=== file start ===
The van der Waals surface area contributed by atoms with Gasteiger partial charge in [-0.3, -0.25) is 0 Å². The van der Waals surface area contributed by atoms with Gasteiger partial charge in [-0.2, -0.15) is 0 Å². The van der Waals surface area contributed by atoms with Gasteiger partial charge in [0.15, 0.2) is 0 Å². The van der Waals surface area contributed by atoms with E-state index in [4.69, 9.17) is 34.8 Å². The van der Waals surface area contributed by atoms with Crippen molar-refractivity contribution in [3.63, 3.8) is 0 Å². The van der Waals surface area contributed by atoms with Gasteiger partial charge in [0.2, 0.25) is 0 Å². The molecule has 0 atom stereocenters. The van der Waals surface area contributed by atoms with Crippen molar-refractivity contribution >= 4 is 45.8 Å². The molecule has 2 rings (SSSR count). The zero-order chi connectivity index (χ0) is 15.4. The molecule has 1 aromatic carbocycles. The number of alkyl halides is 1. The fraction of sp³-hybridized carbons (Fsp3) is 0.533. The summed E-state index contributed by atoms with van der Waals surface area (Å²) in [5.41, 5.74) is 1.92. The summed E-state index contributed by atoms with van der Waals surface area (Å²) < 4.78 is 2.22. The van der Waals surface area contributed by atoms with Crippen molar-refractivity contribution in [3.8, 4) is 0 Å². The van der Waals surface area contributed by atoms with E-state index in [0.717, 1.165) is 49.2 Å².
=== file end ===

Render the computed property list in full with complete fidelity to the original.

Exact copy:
The van der Waals surface area contributed by atoms with Gasteiger partial charge in [-0.3, -0.25) is 0 Å². The van der Waals surface area contributed by atoms with Gasteiger partial charge in [-0.2, -0.15) is 0 Å². The van der Waals surface area contributed by atoms with Gasteiger partial charge in [0.15, 0.2) is 0 Å². The van der Waals surface area contributed by atoms with E-state index in [4.69, 9.17) is 34.8 Å². The van der Waals surface area contributed by atoms with Crippen molar-refractivity contribution in [3.63, 3.8) is 0 Å². The van der Waals surface area contributed by atoms with Gasteiger partial charge in [0.2, 0.25) is 0 Å². The molecule has 0 atom stereocenters. The van der Waals surface area contributed by atoms with Crippen molar-refractivity contribution >= 4 is 45.8 Å². The molecule has 2 rings (SSSR count). The zero-order chi connectivity index (χ0) is 15.4. The molecule has 1 aromatic carbocycles. The number of alkyl halides is 1. The fraction of sp³-hybridized carbons (Fsp3) is 0.533. The summed E-state index contributed by atoms with van der Waals surface area (Å²) in [5.41, 5.74) is 1.92. The summed E-state index contributed by atoms with van der Waals surface area (Å²) < 4.78 is 2.22. The van der Waals surface area contributed by atoms with Crippen molar-refractivity contribution in [3.8, 4) is 0 Å². The van der Waals surface area contributed by atoms with E-state index in [0.717, 1.165) is 49.2 Å².